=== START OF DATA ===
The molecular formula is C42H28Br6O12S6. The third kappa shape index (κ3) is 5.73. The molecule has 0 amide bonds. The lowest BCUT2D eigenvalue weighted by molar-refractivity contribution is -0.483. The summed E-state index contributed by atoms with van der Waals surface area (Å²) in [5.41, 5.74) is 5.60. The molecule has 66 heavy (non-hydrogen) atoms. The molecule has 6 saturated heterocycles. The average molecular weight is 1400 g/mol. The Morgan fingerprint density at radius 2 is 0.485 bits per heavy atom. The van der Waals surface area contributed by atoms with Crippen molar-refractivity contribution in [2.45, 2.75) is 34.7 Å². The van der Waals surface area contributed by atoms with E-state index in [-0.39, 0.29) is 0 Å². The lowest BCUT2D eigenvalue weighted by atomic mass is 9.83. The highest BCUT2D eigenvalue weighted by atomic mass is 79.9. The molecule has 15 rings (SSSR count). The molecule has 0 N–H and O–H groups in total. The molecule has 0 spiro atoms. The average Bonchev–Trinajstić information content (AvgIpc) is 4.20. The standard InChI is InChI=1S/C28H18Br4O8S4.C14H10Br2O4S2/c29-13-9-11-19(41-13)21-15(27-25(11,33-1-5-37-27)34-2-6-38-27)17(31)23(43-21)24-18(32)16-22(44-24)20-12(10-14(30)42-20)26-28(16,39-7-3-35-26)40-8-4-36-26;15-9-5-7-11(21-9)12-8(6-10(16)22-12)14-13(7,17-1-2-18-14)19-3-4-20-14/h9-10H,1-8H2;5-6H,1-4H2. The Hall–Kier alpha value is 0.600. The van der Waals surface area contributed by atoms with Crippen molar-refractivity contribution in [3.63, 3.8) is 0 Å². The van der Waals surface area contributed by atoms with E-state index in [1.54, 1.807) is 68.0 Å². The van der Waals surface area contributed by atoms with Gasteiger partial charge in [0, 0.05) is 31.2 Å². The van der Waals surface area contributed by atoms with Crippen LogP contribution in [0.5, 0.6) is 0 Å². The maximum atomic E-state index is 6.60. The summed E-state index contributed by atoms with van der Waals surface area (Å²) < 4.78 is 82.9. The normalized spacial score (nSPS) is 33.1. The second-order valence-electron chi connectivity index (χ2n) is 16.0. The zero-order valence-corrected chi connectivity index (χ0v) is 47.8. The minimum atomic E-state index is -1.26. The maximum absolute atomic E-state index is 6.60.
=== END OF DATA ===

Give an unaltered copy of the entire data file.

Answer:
The molecular formula is C42H28Br6O12S6. The third kappa shape index (κ3) is 5.73. The molecule has 0 amide bonds. The lowest BCUT2D eigenvalue weighted by molar-refractivity contribution is -0.483. The summed E-state index contributed by atoms with van der Waals surface area (Å²) in [5.41, 5.74) is 5.60. The molecule has 66 heavy (non-hydrogen) atoms. The molecule has 6 saturated heterocycles. The average molecular weight is 1400 g/mol. The Morgan fingerprint density at radius 2 is 0.485 bits per heavy atom. The van der Waals surface area contributed by atoms with Crippen molar-refractivity contribution in [2.45, 2.75) is 34.7 Å². The van der Waals surface area contributed by atoms with E-state index in [-0.39, 0.29) is 0 Å². The lowest BCUT2D eigenvalue weighted by atomic mass is 9.83. The highest BCUT2D eigenvalue weighted by atomic mass is 79.9. The molecule has 15 rings (SSSR count). The molecule has 0 N–H and O–H groups in total. The molecule has 0 spiro atoms. The average Bonchev–Trinajstić information content (AvgIpc) is 4.20. The standard InChI is InChI=1S/C28H18Br4O8S4.C14H10Br2O4S2/c29-13-9-11-19(41-13)21-15(27-25(11,33-1-5-37-27)34-2-6-38-27)17(31)23(43-21)24-18(32)16-22(44-24)20-12(10-14(30)42-20)26-28(16,39-7-3-35-26)40-8-4-36-26;15-9-5-7-11(21-9)12-8(6-10(16)22-12)14-13(7,17-1-2-18-14)19-3-4-20-14/h9-10H,1-8H2;5-6H,1-4H2. The Hall–Kier alpha value is 0.600. The van der Waals surface area contributed by atoms with Crippen molar-refractivity contribution in [3.63, 3.8) is 0 Å². The van der Waals surface area contributed by atoms with E-state index in [1.54, 1.807) is 68.0 Å². The van der Waals surface area contributed by atoms with Gasteiger partial charge in [0, 0.05) is 31.2 Å². The van der Waals surface area contributed by atoms with Crippen LogP contribution in [0.5, 0.6) is 0 Å². The maximum atomic E-state index is 6.60. The summed E-state index contributed by atoms with van der Waals surface area (Å²) < 4.78 is 82.9. The normalized spacial score (nSPS) is 33.1. The second-order valence-electron chi connectivity index (χ2n) is 16.0. The zero-order valence-corrected chi connectivity index (χ0v) is 47.8. The minimum atomic E-state index is -1.26. The maximum absolute atomic E-state index is 6.60.